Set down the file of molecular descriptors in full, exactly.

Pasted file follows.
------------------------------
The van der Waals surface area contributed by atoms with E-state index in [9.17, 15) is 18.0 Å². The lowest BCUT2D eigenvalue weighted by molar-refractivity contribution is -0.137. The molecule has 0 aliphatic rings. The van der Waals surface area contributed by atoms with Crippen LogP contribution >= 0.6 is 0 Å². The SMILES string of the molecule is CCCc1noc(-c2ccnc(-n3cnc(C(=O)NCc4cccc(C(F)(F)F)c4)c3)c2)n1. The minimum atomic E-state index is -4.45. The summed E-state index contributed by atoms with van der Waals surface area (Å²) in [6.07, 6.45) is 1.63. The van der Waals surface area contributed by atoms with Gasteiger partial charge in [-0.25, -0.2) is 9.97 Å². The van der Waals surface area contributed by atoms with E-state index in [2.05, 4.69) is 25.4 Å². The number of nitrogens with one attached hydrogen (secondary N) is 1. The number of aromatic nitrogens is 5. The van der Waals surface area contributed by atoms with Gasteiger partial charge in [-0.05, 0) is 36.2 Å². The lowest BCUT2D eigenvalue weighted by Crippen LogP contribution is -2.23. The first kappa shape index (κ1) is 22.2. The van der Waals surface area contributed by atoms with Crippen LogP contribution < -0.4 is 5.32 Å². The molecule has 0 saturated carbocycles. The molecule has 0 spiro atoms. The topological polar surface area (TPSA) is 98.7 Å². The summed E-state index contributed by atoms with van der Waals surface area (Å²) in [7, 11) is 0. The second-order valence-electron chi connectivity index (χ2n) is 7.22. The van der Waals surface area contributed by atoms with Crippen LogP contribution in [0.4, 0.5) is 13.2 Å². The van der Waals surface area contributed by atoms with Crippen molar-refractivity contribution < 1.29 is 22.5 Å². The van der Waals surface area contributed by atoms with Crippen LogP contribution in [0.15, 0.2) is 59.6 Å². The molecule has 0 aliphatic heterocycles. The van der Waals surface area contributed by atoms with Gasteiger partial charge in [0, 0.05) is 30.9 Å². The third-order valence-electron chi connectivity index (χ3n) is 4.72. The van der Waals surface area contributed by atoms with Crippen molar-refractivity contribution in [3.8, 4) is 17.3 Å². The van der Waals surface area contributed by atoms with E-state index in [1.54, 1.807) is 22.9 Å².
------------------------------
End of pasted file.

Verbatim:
The van der Waals surface area contributed by atoms with E-state index in [9.17, 15) is 18.0 Å². The lowest BCUT2D eigenvalue weighted by molar-refractivity contribution is -0.137. The molecule has 0 aliphatic rings. The van der Waals surface area contributed by atoms with Crippen LogP contribution >= 0.6 is 0 Å². The SMILES string of the molecule is CCCc1noc(-c2ccnc(-n3cnc(C(=O)NCc4cccc(C(F)(F)F)c4)c3)c2)n1. The minimum atomic E-state index is -4.45. The summed E-state index contributed by atoms with van der Waals surface area (Å²) in [6.07, 6.45) is 1.63. The van der Waals surface area contributed by atoms with Gasteiger partial charge in [-0.25, -0.2) is 9.97 Å². The van der Waals surface area contributed by atoms with E-state index in [2.05, 4.69) is 25.4 Å². The number of nitrogens with one attached hydrogen (secondary N) is 1. The number of aromatic nitrogens is 5. The van der Waals surface area contributed by atoms with Gasteiger partial charge in [-0.05, 0) is 36.2 Å². The lowest BCUT2D eigenvalue weighted by Crippen LogP contribution is -2.23. The first kappa shape index (κ1) is 22.2. The van der Waals surface area contributed by atoms with Crippen LogP contribution < -0.4 is 5.32 Å². The molecule has 0 saturated carbocycles. The molecule has 0 spiro atoms. The topological polar surface area (TPSA) is 98.7 Å². The summed E-state index contributed by atoms with van der Waals surface area (Å²) in [7, 11) is 0. The second-order valence-electron chi connectivity index (χ2n) is 7.22. The van der Waals surface area contributed by atoms with Crippen LogP contribution in [0.4, 0.5) is 13.2 Å². The van der Waals surface area contributed by atoms with Crippen molar-refractivity contribution < 1.29 is 22.5 Å². The van der Waals surface area contributed by atoms with Crippen LogP contribution in [0.15, 0.2) is 59.6 Å². The molecule has 0 aliphatic heterocycles. The van der Waals surface area contributed by atoms with Gasteiger partial charge in [0, 0.05) is 30.9 Å². The third-order valence-electron chi connectivity index (χ3n) is 4.72. The van der Waals surface area contributed by atoms with Crippen molar-refractivity contribution in [3.8, 4) is 17.3 Å². The van der Waals surface area contributed by atoms with E-state index in [1.54, 1.807) is 22.9 Å².